I'm going to assume that when you say you "inherited it", you mean that you have been hired into a position where the existing code base was a mess. The other interpretation is that it was left to you in a will - which would be very cool, but unlikely...
I think that the most important thing you can do is review the code, identify risks and plan to address them. This is a very professional and measured approach to fixing the problems and should be viewed favourably by management. What you need to communicate very clearly is the value you will add to the business though your refactoring efforts given that it doesn't necessarily add features that translates into sales (or whatever the business does) in the short term.
The benefits include things like:
- Bug fix times are reduced, leading to faster turn around of getting patches to clients.
- Feature development time will be reduced while quality will be increased.
- Decoupling components allows them to be tested in isolation, making testing more effective at finding and pinpointing bugs. This leads to increased productivity and quality.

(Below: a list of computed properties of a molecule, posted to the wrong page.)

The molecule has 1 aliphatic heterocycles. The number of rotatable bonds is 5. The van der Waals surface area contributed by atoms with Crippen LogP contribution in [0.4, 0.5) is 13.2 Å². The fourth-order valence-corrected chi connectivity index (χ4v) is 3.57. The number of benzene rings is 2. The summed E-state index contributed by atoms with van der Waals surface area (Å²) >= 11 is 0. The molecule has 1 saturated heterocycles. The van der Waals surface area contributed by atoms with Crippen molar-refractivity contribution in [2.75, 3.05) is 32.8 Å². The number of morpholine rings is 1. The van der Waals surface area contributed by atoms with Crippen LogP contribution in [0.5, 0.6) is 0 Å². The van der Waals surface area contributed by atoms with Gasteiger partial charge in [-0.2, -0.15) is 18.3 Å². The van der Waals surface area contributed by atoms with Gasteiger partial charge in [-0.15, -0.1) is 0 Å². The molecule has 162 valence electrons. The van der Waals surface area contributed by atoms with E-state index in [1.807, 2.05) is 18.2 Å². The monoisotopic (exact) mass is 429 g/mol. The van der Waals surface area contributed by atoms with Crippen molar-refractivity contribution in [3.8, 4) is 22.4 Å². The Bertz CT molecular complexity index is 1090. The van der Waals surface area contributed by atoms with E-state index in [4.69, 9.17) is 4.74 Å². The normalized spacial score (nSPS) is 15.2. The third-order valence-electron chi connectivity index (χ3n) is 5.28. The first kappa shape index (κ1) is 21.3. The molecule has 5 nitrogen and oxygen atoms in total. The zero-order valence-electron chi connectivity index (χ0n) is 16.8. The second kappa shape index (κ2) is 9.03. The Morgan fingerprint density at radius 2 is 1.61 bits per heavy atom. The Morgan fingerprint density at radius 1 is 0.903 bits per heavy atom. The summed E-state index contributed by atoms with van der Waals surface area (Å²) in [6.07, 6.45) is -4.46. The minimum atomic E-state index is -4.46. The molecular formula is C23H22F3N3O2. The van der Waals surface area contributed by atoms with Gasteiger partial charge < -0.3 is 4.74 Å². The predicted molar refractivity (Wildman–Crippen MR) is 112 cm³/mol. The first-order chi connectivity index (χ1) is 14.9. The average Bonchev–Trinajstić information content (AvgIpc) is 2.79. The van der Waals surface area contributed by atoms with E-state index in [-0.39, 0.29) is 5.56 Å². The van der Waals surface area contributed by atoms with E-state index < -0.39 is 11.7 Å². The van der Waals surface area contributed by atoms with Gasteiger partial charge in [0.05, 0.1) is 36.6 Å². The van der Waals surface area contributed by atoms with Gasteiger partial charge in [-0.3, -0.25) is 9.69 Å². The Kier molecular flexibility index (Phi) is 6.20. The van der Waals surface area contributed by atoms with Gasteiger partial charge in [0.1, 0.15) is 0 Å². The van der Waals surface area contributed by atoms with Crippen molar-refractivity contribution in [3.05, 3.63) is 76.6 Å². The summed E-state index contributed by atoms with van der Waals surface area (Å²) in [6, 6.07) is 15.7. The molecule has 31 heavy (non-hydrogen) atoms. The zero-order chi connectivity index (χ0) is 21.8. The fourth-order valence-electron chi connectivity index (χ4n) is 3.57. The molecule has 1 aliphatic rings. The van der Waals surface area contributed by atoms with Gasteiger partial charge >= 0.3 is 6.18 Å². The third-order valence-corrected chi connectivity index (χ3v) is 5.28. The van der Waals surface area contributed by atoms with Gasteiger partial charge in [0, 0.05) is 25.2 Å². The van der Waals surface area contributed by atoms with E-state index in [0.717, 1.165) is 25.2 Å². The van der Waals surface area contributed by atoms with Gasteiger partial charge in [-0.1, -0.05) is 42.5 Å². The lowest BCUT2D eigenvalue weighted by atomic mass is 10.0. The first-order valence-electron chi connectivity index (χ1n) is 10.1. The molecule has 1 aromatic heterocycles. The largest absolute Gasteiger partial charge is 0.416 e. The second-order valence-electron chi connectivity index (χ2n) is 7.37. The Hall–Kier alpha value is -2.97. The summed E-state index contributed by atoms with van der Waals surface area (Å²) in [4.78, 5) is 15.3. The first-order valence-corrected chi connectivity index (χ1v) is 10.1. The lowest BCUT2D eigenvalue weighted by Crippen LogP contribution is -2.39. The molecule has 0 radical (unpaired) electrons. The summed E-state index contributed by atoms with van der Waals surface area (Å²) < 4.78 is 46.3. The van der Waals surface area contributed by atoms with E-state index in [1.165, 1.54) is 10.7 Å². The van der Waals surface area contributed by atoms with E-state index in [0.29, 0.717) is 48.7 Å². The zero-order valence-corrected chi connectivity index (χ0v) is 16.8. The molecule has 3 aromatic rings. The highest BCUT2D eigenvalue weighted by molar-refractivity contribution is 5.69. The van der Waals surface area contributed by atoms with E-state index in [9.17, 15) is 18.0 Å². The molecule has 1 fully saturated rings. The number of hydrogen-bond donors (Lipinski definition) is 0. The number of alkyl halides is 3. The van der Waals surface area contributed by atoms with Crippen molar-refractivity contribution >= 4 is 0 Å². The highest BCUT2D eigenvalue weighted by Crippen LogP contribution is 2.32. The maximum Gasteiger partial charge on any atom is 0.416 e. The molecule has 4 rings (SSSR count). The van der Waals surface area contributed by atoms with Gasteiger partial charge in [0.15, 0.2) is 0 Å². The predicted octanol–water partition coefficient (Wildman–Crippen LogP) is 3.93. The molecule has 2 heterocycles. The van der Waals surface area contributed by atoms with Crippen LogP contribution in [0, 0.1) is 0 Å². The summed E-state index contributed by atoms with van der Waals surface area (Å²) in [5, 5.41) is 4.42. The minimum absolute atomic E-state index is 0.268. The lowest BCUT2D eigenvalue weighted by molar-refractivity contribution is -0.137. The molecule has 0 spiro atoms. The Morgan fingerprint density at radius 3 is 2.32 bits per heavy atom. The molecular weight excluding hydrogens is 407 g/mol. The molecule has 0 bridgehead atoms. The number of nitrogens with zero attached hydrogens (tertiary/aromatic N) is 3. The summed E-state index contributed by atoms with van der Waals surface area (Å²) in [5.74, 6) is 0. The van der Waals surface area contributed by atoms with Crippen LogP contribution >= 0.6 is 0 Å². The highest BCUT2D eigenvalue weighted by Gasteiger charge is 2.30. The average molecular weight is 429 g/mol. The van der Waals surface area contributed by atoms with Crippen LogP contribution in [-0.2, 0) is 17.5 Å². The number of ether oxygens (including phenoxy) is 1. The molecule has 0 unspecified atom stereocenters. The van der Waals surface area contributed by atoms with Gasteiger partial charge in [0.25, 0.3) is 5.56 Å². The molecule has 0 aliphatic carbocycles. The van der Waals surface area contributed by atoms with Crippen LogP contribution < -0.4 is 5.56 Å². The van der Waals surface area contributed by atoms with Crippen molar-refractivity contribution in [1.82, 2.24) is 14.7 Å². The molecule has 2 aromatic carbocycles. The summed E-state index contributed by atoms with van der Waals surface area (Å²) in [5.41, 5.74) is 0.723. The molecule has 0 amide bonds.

- Overall the software development will cater for change more effectively as a loosely coupled, well tested system can be extended and reconfigured quickly while maintaining a very high quality standard.
You need to find reasons to refactor that have a direct correlation with the business's drivers. If you do not know what dives the business, then have a discussion an appropriate management type who can help.
My advice is quite simple - refactoring is good so long as it's done for a good reason. A reason like "the code is not neatly structured, without any form of architecture or beauty or clarity" is not motivation enough. Engage management and get them excited about the possibilities that an improved code base will give them!
... and then deliver it. If you don't, you're going to look like a clown.